I am taking a brief timeout while I wait to see if my first fire (in the wood-burning chamber of the furnace) has caught or not. I lack the magic touch of my brother-in-law who, seemingly, possesses the ability to start a roaring conflagration with the flick of a wrist or a twitch of the nose — or some such magic that eludes me. I do my best to place the logs just so and use approximately fourteen editions of the Saturday Star as fire-starter, but the wood always struggles valiantly against my best efforts. Once it does get going, however, it amazes me how much heat a few logs can generate.

Meanwhile, the Outdoor Christmas Card yet endures. Snow still blankets the trees in its glory. When we went for our first snowshoe-walk in the woods today, we were awestruck by the beauty and snapped our cameras with reckless abandon. Out of deference to dialup bloggers, I resist the urge to show the lot and must content myself with the two that are now on your screen.

The afternoon begins to wane, so I must finish my apple-cinnamon tea, check the fire, and don my snowshoes for another little walkabout before the night closes us in.


Living in a Christmas Card

We have arrived! We will spend much of the next six weeks at the old country farmhouse depicted the following photo. I took the photo at dusk yesterday, from the gate at the road. Don't you find it both quintessentially Canadian and quintessentially Christmassy? In your imagination, isn't this what a rural, Canadian Christmas should look like: a little, old farmhouse with both it and the trees blanketed in freshly fallen snow?

Several months ago, I conceived the idea to spend Christmas in the country, here at the cottage that we call Riverwood. It seemed like a fine idea at the time, and it does now too, but I was feeling rather dubious about the enterprise several short days ago.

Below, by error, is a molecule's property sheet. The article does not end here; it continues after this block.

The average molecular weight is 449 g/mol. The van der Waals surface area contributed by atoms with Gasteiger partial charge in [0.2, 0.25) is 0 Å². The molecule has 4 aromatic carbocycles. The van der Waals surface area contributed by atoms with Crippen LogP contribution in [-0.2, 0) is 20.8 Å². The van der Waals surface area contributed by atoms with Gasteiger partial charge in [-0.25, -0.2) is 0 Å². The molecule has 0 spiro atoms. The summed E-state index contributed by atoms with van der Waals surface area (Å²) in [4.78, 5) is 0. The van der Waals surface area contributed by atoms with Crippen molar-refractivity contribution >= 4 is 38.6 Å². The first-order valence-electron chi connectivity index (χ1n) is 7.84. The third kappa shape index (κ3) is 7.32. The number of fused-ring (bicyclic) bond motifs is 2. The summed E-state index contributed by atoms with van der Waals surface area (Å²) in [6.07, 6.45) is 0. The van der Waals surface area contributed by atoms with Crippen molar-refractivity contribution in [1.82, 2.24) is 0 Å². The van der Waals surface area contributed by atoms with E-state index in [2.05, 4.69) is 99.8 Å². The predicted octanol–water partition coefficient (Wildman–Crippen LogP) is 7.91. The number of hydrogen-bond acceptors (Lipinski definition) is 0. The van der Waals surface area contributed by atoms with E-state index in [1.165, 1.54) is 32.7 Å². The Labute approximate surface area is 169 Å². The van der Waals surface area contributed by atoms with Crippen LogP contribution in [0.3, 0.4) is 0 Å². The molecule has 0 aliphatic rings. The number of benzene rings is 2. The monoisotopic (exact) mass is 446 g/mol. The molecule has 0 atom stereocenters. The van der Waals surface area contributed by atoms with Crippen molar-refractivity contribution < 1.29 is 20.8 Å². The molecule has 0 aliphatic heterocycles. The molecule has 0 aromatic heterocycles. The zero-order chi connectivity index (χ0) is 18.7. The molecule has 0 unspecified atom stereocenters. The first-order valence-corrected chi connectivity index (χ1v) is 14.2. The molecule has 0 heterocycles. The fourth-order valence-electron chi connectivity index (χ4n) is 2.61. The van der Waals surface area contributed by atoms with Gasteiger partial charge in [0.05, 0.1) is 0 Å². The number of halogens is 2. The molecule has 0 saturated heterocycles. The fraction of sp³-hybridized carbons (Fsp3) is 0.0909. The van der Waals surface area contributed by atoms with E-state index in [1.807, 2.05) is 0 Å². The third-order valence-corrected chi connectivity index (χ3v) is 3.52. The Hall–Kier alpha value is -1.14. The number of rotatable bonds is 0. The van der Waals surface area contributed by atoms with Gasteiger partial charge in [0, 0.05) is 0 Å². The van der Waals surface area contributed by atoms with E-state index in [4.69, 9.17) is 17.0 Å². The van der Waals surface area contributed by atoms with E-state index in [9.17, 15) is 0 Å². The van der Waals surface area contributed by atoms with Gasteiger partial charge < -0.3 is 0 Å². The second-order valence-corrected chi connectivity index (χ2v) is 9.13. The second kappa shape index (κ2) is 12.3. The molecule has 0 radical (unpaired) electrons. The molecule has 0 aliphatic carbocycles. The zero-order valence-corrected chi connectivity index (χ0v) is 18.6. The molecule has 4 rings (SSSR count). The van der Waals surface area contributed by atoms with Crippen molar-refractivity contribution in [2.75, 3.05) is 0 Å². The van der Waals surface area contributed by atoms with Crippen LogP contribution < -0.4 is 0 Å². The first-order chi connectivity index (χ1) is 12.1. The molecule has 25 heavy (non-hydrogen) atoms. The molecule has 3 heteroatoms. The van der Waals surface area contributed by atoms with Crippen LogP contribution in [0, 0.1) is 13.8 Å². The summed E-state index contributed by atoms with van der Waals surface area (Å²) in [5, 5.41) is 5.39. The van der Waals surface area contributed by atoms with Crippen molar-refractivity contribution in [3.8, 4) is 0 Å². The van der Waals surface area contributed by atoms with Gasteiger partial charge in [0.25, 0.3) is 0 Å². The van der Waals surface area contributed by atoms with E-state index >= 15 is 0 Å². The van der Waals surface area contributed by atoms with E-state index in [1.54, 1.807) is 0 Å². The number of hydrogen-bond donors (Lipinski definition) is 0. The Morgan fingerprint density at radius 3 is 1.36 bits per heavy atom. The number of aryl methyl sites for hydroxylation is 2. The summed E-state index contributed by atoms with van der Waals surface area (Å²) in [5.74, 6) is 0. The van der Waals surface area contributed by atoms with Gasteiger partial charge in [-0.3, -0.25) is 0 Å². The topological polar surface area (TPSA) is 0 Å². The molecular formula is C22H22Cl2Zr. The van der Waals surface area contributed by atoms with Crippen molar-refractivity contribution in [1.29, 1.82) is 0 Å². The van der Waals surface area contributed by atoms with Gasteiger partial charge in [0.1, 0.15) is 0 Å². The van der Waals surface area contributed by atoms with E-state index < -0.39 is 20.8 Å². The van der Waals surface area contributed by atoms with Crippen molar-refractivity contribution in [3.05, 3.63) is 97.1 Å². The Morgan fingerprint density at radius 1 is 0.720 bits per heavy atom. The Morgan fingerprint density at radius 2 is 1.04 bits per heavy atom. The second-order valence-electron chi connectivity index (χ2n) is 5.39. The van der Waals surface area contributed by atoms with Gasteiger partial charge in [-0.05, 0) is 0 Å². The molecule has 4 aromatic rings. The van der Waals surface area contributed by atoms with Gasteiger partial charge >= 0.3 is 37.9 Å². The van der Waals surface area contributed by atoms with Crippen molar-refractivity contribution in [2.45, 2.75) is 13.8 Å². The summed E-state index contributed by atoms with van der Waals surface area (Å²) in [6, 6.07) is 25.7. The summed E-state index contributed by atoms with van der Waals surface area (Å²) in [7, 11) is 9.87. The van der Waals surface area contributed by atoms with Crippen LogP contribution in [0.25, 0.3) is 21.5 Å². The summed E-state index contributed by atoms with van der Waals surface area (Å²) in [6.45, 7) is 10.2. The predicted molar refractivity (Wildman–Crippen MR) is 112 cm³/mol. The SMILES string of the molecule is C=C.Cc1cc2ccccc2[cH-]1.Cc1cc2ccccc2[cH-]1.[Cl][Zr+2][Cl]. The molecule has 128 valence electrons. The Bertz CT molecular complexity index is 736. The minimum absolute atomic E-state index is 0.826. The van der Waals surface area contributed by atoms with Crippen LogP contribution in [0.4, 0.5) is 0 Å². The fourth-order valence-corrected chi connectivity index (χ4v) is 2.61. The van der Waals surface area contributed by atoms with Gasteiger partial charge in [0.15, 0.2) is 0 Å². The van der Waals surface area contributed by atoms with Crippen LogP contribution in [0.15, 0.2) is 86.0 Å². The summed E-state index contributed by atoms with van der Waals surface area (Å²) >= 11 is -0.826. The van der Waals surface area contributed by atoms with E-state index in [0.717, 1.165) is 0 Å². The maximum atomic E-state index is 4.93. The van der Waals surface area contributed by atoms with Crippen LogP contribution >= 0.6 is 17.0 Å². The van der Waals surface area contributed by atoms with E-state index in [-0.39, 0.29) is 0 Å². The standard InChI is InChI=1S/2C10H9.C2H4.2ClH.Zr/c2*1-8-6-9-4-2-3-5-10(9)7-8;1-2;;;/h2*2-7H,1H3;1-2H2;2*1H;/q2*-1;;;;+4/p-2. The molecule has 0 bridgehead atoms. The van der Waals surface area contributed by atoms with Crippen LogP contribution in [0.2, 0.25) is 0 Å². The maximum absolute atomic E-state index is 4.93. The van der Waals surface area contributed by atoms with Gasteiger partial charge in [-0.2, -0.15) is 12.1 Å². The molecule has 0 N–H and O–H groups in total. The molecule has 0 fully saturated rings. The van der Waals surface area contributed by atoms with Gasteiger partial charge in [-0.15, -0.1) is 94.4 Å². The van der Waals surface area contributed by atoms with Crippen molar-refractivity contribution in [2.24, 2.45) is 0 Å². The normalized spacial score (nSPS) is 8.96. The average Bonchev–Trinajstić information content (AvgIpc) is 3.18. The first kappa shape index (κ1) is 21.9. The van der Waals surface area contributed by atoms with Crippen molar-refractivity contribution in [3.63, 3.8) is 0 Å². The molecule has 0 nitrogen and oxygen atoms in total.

We love it here. Riverwood is a great place in all seasons, but winter and autumn are our favourites. Happily, Riverwood is only two hours from Ottawa where the family will coalesce to spend Christmas. It will be much easier to drive two hours from here than to drive seven hours from home: especially because we will also be obtaining and transporting daughter #2 and her paraphenalia.

Recently, however, as I have already confessed, I began to doubt the venture. The whole process of getting ready, packing the car, and driving across province seems to develop into more of a monumental chore with each passing year, and I become more and more tempted to forego the exertion and to stay home. That's always the case though, isn't it? It's always easier to take the path (or in this case, the easy chair) of least resistance. Let me also add that my misgivings most certainly did not diminish as the pile of stuff-to-be-transported multiplied all over the house.